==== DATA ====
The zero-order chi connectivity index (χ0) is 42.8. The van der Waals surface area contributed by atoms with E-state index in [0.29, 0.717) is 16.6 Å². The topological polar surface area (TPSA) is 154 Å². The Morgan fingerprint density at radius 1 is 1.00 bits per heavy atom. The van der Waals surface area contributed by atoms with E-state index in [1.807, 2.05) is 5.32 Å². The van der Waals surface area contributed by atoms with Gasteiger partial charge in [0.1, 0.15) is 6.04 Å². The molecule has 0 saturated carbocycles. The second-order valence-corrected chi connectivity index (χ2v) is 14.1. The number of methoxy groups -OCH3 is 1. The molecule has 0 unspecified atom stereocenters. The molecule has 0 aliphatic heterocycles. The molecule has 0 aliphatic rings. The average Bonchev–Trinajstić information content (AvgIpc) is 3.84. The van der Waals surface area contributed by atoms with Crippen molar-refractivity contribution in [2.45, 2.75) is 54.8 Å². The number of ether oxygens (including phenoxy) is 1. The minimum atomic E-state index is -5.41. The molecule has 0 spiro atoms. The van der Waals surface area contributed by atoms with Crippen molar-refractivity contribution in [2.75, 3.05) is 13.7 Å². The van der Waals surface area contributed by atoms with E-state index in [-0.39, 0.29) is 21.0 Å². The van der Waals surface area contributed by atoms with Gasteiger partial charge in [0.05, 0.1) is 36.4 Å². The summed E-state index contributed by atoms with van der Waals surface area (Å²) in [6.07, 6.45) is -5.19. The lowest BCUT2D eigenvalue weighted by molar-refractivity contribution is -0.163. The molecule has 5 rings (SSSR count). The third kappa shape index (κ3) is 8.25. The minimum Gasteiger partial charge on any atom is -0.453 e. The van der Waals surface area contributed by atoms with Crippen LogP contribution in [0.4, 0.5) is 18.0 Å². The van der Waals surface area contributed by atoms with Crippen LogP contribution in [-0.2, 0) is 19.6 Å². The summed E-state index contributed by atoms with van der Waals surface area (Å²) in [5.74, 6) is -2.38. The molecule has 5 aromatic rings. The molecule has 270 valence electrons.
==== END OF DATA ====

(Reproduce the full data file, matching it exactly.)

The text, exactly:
The zero-order chi connectivity index (χ0) is 42.8. The van der Waals surface area contributed by atoms with E-state index in [0.29, 0.717) is 16.6 Å². The topological polar surface area (TPSA) is 154 Å². The Morgan fingerprint density at radius 1 is 1.00 bits per heavy atom. The van der Waals surface area contributed by atoms with E-state index in [1.807, 2.05) is 5.32 Å². The van der Waals surface area contributed by atoms with Gasteiger partial charge in [0.1, 0.15) is 6.04 Å². The molecule has 0 saturated carbocycles. The second-order valence-corrected chi connectivity index (χ2v) is 14.1. The number of methoxy groups -OCH3 is 1. The molecule has 0 unspecified atom stereocenters. The molecule has 0 aliphatic heterocycles. The molecule has 0 aliphatic rings. The average Bonchev–Trinajstić information content (AvgIpc) is 3.84. The van der Waals surface area contributed by atoms with Crippen molar-refractivity contribution in [2.45, 2.75) is 54.8 Å². The number of ether oxygens (including phenoxy) is 1. The minimum atomic E-state index is -5.41. The molecule has 0 spiro atoms. The van der Waals surface area contributed by atoms with Crippen molar-refractivity contribution in [2.75, 3.05) is 13.7 Å². The van der Waals surface area contributed by atoms with E-state index in [-0.39, 0.29) is 21.0 Å². The van der Waals surface area contributed by atoms with Gasteiger partial charge in [0.05, 0.1) is 36.4 Å². The summed E-state index contributed by atoms with van der Waals surface area (Å²) in [6.07, 6.45) is -5.19. The lowest BCUT2D eigenvalue weighted by molar-refractivity contribution is -0.163. The molecule has 5 rings (SSSR count). The third kappa shape index (κ3) is 8.25. The minimum Gasteiger partial charge on any atom is -0.453 e. The van der Waals surface area contributed by atoms with Crippen LogP contribution in [0.4, 0.5) is 18.0 Å². The van der Waals surface area contributed by atoms with Crippen LogP contribution in [-0.2, 0) is 19.6 Å². The summed E-state index contributed by atoms with van der Waals surface area (Å²) in [5.74, 6) is -2.38. The molecule has 5 aromatic rings. The molecule has 270 valence electrons.